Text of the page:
Hey, don’t blame me. The author chose the language. Throughout 195 pages (or 12 rounds, as he favors), he compares expert social media use to boxing. Not one paragraph or one chapter, but the whole book. Like fighter Rocky Balboa, go the distance for all of Vaynerchuk’s winning ideas. With chapters like “How Storytelling Is Like Boxing,” readers will be bilingual quickly.
Read between the lines in this book. Vaynerchuk stresses “native content.” Respect the language favored by users of the social media you’re using. Boxing, Twitterisms…it’s all about connecting with your chosen audience on their terms.
Secondly, as the king of Vayner Media (the digital consulting agency), Vaynerchuk works with corporations and celebs on social media campaigns. In the book, he critiques and blasts companies for their misguided efforts on Twitter, Facebook and other platforms.
Here, Vaynerchuk takes another chance. Some readers might throw in the towel early. (Sorry, this boxing slang is catching…) Truly, readers might think, “I’m not a huge corporation. And, I don’t want to be an ad exec.”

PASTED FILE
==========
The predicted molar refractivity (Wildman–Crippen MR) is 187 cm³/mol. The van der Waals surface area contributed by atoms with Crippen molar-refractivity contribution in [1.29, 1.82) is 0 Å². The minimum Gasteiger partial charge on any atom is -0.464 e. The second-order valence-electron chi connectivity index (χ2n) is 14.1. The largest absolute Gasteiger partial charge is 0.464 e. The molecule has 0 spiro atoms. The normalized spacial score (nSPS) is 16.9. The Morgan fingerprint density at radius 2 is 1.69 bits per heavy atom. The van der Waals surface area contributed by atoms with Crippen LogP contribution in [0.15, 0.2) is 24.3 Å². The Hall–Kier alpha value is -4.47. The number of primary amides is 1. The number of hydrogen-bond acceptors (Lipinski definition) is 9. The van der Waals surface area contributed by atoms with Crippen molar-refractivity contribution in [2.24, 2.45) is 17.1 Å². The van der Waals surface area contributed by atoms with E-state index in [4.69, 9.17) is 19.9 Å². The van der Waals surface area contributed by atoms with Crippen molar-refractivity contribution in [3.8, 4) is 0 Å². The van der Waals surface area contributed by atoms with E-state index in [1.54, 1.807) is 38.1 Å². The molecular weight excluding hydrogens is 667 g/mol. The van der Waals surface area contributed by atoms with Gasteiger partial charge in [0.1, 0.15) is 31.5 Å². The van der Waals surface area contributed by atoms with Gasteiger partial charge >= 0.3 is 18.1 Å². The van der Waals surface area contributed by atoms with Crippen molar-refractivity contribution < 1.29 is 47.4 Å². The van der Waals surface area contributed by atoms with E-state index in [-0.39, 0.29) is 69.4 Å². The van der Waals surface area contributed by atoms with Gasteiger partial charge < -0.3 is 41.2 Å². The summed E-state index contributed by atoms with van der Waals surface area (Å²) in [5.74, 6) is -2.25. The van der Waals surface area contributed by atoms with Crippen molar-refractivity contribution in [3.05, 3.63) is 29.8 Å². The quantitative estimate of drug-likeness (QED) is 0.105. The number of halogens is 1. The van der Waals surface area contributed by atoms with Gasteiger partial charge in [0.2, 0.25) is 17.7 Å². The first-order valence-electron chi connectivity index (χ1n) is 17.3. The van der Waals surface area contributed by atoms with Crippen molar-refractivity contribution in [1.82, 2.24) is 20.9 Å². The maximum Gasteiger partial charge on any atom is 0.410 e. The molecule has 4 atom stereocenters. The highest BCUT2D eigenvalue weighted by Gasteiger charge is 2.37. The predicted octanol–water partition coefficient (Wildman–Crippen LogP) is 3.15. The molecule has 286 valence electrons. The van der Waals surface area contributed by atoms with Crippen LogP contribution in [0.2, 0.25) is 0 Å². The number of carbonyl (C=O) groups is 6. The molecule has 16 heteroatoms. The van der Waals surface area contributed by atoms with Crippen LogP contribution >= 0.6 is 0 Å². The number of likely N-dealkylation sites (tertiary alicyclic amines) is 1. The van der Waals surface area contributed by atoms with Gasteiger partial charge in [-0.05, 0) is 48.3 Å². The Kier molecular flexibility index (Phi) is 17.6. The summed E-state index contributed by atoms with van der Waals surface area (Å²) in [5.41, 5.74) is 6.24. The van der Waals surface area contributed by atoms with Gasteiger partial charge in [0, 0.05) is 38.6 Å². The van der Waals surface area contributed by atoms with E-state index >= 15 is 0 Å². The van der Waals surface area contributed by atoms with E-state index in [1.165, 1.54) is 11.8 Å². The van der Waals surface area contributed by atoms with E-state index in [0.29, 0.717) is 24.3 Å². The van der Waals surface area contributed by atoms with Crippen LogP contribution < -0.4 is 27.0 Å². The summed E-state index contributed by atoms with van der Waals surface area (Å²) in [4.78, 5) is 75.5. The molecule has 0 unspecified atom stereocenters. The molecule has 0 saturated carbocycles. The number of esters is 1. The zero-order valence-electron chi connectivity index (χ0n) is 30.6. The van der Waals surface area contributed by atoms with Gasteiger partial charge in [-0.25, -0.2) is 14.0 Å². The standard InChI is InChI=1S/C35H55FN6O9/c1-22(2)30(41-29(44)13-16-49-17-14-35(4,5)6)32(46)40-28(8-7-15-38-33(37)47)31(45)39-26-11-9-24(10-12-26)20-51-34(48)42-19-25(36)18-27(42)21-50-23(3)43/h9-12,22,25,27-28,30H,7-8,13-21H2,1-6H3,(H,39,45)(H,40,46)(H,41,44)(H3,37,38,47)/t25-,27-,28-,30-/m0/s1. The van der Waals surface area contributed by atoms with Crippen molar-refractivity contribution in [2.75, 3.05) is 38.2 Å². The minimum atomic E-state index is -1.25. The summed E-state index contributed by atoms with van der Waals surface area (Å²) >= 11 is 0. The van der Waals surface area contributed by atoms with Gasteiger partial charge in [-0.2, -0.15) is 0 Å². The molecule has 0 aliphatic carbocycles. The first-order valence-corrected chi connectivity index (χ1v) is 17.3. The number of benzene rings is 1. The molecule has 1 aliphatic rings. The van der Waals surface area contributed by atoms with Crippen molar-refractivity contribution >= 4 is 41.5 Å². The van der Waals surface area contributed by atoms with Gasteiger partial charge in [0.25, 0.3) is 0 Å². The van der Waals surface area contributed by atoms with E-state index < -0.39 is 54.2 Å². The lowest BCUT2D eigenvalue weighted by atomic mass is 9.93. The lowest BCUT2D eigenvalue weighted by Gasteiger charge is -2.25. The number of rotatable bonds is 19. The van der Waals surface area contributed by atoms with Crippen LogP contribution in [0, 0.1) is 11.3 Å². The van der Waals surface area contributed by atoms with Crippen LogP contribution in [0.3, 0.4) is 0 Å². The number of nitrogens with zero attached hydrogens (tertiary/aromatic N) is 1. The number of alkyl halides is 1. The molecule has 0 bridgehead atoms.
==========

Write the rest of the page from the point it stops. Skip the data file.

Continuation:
That’s not the point. I don’t see Jab, Jab, Jab as a simple how-to manual. Instead, this book is a “how to do it BETTER” volume. Vaynerchuk takes on everyone from Shakira to Arby’s. These real-world case studies are a great alternative to the hypothetical theorists. “Suppose the XYZ company makes widgets and gizmos…” Snore.
Like a fearless fighter, Vaynerchuk includes looks at rising social media contenders — LinkedIn, GooglePlus, Vine and Snapchat. While he stresses micro-content, the author knows that engagement matters. No boxing match happens unless two are in the ring.
Personally, I didn’t need the sports subtext to be sold on Vaynerchuk’s insights. I prefer his title translation: “Give, give, give, give, give…ask” Some of his most direct hits are the simplest. Such as: “No one wants to be interrupted, and no one wants to be sold to.”
Boxing matches are scored on points. Here’s where I think Vaynerchuk wins it all. His game-changing effort comes early in the book, discussing storytelling on Facebook:
“But the only way to reach those customers is to get them engaged. And you do this by talking like a human being, not a company. Give and give and give, for no other reason than to entertain your customers and make them feel like you get them.”
In social media, in writing, in life, who could lose with a game plan like that?